OCEAN CITY – Fed up with the disruptive levels of music some businesses are playing routinely along the Boardwalk, the city is moving forward in enforcing action against disruptive levels of music.
Planning and Community Development Director Jesse Houston and Police Captain Kevin Kirstein followed up this week with the Mayor and City Council to discuss noise issues on the Boardwalk, or more specifically music being amplified from businesses to the Boardwalk and beach.
“Our codes are pretty well set,” Houston said. “We may need some tweaking here or there but I think with some enforcement we can easily handle this problem.”
Houston came forward with a recommendation on how to amend the noise code. The recommendation updates the wording within the sound amplification portion of the code by prohibiting the sound to be directed toward the Boardwalk or the beach. The language has already been set in place within the city’s zoning code regarding outdoor displays on the Boardwalk.
“We put it in here [noise ordinance] so it can apply to any store or any business that feels like they need to amplify out towards the Boardwalk and it would require them to aim the speakers in toward the store,” Houston said.
Kirstein s believes the recommendation would be helpful in balancing the noise levels on the Boardwalk.
“The Boardwalk is a balancing act, it is very delicate, and we try to take enforcement action when it needs to be done to contain public safety,” he said.
Kirstein added that while researching ways to tweak the code methods were found to enforce the level of noise emanating from street performers on the Boardwalk.
“We found some teeth in the law where I think it will help us there,” he said. “If you are not a voluntary listener to their group, or you can hear further away from that, than we can make them shut down.”
The second portion to the recommendation read, “In no case shall the noise level exceed 65 dB(A) during the daytime hours and 55 dB(A) during the nighttime hours.” The language is already included in the code protecting residential areas but not commercial.
“I put that in there as sort of a catch all to limit the noises but Kevin [Capt. Kirstein] will tell you it’s very difficult to measure noise on the Boardwalk because of all of the noises already there,” Houston said. “If we want to go that far, we could address it in a manner saying that the noise can’t be amplified any louder than the noise of the Boardwalk.”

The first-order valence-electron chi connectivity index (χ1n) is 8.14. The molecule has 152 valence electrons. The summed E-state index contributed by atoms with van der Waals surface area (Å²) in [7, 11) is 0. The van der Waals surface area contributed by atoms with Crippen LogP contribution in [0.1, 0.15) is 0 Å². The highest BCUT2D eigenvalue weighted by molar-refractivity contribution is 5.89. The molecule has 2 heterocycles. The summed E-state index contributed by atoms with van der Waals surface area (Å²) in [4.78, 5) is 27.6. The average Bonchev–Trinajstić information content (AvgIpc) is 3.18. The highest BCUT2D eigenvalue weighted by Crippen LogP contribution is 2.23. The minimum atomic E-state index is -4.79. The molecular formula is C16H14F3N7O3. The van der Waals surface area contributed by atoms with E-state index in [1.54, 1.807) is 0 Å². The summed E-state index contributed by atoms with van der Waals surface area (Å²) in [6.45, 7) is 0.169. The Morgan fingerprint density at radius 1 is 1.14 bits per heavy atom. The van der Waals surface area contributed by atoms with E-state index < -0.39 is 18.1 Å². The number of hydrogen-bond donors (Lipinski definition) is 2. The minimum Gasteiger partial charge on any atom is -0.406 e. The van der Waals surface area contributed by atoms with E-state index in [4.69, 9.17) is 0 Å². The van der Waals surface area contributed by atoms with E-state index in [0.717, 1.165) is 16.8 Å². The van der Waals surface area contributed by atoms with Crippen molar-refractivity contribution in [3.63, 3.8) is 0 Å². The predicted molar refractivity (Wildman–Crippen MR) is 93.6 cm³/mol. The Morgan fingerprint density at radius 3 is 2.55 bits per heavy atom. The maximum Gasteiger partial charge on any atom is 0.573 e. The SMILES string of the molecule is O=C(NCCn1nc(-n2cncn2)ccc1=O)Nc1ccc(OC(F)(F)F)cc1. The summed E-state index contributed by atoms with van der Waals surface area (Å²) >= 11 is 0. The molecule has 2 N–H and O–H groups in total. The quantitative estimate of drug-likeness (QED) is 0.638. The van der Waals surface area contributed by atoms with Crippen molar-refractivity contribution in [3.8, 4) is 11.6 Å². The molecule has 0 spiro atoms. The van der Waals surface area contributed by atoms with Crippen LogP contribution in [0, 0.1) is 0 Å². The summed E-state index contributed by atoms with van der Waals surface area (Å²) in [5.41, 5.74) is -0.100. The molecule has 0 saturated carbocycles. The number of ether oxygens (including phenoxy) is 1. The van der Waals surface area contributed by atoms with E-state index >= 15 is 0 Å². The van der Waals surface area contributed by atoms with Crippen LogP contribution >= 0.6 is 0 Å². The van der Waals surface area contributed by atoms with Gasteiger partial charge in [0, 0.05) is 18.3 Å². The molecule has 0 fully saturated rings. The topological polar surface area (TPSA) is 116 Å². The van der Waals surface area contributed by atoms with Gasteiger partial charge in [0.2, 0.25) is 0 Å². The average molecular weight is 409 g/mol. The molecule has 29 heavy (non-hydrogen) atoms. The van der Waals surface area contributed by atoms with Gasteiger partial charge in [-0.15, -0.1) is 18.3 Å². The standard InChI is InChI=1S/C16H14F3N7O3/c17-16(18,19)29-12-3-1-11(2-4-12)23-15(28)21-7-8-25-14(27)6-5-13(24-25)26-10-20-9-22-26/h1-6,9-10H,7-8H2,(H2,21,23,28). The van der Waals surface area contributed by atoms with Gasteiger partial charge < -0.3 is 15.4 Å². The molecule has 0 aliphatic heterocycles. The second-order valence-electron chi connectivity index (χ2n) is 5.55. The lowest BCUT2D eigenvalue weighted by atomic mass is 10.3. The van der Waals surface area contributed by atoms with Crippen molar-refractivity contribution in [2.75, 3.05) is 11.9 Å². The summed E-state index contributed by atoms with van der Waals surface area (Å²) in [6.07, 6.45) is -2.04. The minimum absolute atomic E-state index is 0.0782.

Kirstein said that it is not the police department’s recommendation to include the noise decimal reading in the code.
“I can’t take a meter reading on the Boardwalk,” he said. “The ocean is in violation.”
Councilwoman Margaret Pillas became concerned over violating the level playing field among the businesses on the Boardwalk. For example, why can amusement parks allow loud music to spill out onto the boardwalk but retail stores cannot.
According to Kirstein, there was an ordinance passed in 1972 grandfathering amusement parks and arcades into the code.
Councilman Joe Hall supported the fact that if there are changes to make to the code the playing field needs to remain fair among the businesses.
“The reality is Ocean City has never been marketed as a quiet resort,” he said. “I think the real answer to this is if the landlord stands up to the plate and we show violations similar to what we do with the noise ordinance in a residential area.”
Mayor Rick Meehan agreed with Kirstein that the Boardwalk becomes a balancing act when it comes to noise levels but recognized that there is a problem erupting concerning specific stores and the music, or lyrics, being amplified from their area. He said that he has received a number of emails from people who have said they will not return to Ocean City consequently.
“We want the Boardwalk to be a fun place and it really is, but there are a few locations you walk by and it is not fun,” he said. “It is common sense as to what the problem is and we need to figure out a way to address it or it is going to continue to get worse.”
City Solicitor Guy Ayres reviewed the enforcement that can take place if a store becomes in violation of the noise ordinance. First, the police will write a citation for the violation of the municipal ordinance, which depending on the severity can result in a penalty of $500-$1,000 fine. Businesses can receive multiple citations but if they refuse to obey the law they can be cited with disturbing the peace, an arrestable offense.
The council voted unanimously to approve the recommendations made by Houston and Kirstein, but to have them return so that enforceable guidelines can be worked out.
“We have been talking about this for a long time and it is time that we do something,” Meehan said. “We need to have an ordinance in place that is enforceable … we have to give them [police] the ability and support in enforcing this ordinance and make sure that we take action against this problem because it is just going to get worse.”